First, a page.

LAS VEGAS (KTNV) — "He lost like 10 pounds, and he was having all of these neurological issues, like he would shake and tremor."
"All of a sudden he started having seizures. His hind legs gave out and he fell to the concrete."
"What happened with my dog is really weird. I went to several vets and they have no idea what happened, and it happened when I moved here."
Three Summerlin pet owners with three similar stories, shared at a Summerlin Council meeting in May that was called to address concerns first raised by dog owner Danielle Del Nodal.
"It's been really difficult. He is a big part of our family," Danielle said about her four-year-old Rottweiler, Mowgli, whom she describes as healthy and active before moving to Las Vegas.
However, since she and her husband, Nick, settled in Summerlin, Mowgli's had a host of health problems: back legs giving out, excessive drooling, mouth sores and weakness to the point that it's now a struggle for him to simply get up or sit down.
Nevertheless, they are among the lucky ones.
"He started acting really strange and dropping a bunch of weight," said Danielle Eiferman, who lost her 7-year-old Border Collie, Louis, after she relocated to Summerlin.
"It was the worst thing I've ever experienced. He was my best friend. He was the best. I loved him," Eiferman said.
All the pet owners who spoke to the Summerlin Council have taken their dogs to vets.
"We never got a straight answer from anyone," said Eiferman.
"We spent like $10,000 trying to figure out what was wrong with him," said Del Nodal. "They just concluded after he spent two nights in the hospital that he had an extreme auto-immune response."
With nothing else to explain Mowgli's symptoms, Danielle and Nick began to suspect it was something in the environment.
"We feel that since we moved here, his health has slowly degraded because of something that they've been spraying in the landscaping. When we would walk him down to the park — down to Summerlin Centre or even just in our neighborhood park — we would see them spraying all the time, having no idea what it was."
Her posts about Mowgli's plight ignited a social media firestorm.
"It's been super frustrating to hear about how many neighbors have had pets that have gotten sick."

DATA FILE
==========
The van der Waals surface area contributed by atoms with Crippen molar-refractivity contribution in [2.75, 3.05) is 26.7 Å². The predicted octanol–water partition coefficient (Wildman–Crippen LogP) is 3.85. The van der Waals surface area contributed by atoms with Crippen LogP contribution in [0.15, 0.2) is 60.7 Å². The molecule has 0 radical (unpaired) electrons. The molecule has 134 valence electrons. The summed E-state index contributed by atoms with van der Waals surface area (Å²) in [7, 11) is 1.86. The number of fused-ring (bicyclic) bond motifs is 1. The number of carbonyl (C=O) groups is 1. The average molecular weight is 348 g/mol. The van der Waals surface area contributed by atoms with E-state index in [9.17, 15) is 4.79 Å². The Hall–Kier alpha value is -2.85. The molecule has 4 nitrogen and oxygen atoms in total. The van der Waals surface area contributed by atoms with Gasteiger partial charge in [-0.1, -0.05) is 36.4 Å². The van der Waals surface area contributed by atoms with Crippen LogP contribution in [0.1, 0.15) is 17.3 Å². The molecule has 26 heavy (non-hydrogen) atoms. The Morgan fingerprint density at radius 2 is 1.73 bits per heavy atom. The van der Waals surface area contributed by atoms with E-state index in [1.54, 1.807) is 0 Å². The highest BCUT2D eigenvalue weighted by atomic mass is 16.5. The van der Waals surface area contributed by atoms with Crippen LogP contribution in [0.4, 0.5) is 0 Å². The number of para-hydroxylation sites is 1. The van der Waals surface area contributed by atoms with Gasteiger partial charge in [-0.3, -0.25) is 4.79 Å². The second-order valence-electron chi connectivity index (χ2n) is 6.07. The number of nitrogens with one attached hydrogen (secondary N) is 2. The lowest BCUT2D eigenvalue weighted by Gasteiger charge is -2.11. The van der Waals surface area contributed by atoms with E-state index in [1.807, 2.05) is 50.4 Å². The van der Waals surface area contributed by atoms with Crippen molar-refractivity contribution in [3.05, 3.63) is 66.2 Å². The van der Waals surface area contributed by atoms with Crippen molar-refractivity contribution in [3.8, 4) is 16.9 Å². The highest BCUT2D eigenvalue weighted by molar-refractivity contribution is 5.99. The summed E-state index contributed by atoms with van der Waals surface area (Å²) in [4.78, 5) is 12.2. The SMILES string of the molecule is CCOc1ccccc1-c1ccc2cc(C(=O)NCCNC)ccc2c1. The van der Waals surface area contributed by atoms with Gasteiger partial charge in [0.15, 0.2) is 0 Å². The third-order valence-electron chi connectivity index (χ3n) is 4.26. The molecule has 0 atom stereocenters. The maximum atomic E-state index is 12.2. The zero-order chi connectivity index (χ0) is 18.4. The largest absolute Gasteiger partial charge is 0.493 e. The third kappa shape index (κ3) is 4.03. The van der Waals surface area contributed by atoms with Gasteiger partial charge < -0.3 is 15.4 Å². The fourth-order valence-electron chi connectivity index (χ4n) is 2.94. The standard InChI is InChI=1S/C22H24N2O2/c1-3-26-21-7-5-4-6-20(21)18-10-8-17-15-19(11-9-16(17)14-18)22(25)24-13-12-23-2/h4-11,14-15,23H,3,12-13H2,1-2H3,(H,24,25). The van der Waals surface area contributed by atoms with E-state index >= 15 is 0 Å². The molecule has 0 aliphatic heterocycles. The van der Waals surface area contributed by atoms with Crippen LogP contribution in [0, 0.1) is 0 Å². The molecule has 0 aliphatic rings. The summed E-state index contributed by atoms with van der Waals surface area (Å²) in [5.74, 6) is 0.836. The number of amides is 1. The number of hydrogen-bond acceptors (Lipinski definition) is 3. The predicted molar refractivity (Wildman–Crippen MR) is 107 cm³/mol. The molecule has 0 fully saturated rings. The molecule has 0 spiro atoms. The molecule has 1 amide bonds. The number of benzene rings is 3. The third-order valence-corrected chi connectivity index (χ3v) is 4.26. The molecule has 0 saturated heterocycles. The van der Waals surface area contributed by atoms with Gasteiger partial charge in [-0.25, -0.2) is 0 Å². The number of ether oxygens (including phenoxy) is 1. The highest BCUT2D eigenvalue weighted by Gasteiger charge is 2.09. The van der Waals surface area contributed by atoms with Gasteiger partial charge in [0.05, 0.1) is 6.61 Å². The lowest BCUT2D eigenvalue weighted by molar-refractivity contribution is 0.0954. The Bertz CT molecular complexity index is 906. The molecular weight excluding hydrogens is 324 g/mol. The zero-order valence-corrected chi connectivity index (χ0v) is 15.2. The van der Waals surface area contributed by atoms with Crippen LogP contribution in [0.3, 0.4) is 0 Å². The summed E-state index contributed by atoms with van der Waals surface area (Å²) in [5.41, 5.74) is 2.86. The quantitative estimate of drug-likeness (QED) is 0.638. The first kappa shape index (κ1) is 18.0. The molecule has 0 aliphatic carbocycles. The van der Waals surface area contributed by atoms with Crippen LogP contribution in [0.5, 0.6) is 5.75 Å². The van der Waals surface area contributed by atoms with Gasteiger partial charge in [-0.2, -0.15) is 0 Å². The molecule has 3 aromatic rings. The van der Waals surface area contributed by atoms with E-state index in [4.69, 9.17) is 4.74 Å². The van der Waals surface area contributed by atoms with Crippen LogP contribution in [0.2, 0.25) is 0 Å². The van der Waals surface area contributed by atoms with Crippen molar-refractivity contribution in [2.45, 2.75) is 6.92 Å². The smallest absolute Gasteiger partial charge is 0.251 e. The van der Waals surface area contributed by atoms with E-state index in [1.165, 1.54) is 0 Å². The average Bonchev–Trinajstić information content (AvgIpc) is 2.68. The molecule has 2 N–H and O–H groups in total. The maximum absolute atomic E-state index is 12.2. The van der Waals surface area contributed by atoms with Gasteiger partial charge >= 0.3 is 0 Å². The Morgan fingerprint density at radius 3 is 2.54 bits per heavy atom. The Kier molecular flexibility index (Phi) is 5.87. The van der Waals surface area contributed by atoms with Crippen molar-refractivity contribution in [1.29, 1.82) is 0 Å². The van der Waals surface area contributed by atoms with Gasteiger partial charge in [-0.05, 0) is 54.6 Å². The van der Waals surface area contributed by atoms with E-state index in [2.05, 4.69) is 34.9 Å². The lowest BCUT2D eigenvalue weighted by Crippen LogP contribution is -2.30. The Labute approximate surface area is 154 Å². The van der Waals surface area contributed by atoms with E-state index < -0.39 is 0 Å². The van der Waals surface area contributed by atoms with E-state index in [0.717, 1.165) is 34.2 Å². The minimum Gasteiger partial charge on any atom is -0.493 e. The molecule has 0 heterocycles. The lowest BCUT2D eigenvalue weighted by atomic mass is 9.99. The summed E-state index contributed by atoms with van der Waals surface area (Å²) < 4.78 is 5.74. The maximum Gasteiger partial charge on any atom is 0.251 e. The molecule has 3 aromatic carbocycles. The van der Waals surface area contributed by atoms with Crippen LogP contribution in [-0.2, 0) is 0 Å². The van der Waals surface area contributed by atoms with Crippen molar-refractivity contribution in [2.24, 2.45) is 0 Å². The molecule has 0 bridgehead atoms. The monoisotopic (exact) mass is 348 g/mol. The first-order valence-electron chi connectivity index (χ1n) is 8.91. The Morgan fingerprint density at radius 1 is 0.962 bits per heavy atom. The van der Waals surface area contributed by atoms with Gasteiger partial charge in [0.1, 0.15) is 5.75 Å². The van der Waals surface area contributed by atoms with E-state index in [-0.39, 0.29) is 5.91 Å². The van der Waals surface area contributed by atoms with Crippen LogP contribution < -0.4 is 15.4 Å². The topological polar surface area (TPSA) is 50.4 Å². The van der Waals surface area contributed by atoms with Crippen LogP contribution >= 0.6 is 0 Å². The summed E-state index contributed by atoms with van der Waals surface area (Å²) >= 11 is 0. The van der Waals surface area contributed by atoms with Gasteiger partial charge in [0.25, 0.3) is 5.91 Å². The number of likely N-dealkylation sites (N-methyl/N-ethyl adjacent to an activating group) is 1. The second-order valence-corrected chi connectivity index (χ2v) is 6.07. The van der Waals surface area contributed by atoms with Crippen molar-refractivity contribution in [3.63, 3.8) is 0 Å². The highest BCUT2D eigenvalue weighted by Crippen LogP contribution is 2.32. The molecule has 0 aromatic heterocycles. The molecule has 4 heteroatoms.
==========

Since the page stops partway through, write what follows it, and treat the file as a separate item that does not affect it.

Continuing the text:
Danielle reached out to the Summerlin homeowners association for answers about the pesticides and herbicides being sprayed in HOA parks and common areas.
"What we've asked for is a spraying schedule, just to find out where these products are being used and what specific products they are using, and what Summerlin handed back to us are these two large packets."
Packets packed with chemical names, scary side effects, and lots of rules about how the products must be used. Danielle still has questions, as some ingredients — and even the amounts of those ingredients in the products — are classified as "trade secrets."
Here's what we do know:
"Some of the chemicals they are using are extremely toxic to pets and humans," said Danielle. "Specifically this one ingredient: Trimec 2,4-d, it's in SpeedZone."
The SpeedZone herbicide label the Summerlin HOA gave Danielle says:
"Do not apply in a way that will contact any person or pet directly or through drift. Do not allow people or pets to enter the treated area until the sprays have dried."
But in Summerlin, that's a problem.
"The frequency of them being used and when they're being used has been kind of a mystery," said Danielle.
The landscape contract the Summerlin HOA provided says the contractor "...Can provide notice for larger applications, but daily reporting of spot-spraying would be cumbersome."
"And these are areas where we walk our dogs every day," Danielle said.
13 Investigates confirmed that even for larger applications, residents receive no notice.
We asked Ray Saliga with the Nevada Department of Agriculture if that's OK.
"The state of Nevada does not have a notification requirement for pesticide applications," Saliga explained.
In addition to SpeedZone, Summerlin landscapers also use Roundup. The active ingredient is glyphosate.
"Pesticide risk comes from the specific chemistry of that pesticide as well as the exposure to that pesticide," Saliga said.
The American Animal Hospital Association and veterinary experts from the U.S. to the U.K. say that "when dogs ingest glyphosate — which usually occurs when they sniff or snack on grass that's been sprayed with it — there can be some nasty consequences, like heart rate problems, difficulty breathing, convulsions," and more side effects that mimic Mowgli's symptoms, including burns in the mouth, uncontrolled drooling, gastric problems, loss of appetite and lethargy.
"We should be using products that are safe to pets and especially us," Danielle said.
No one from the Summerlin Council would go on camera for this report, despite repeated requests. At that May meeting, they said they were putting herbicide and pesticide applications on pause.
"We take this very seriously and we want to make sure that if we start moving forward, it's with a better sense of the next right step," Summerlin/Howard Hughes Corp. vice president and executive director Randy Ecklund told residents at the meeting.
The council provided a new statement on July 13, which says essentially the same thing they said in May. It reads: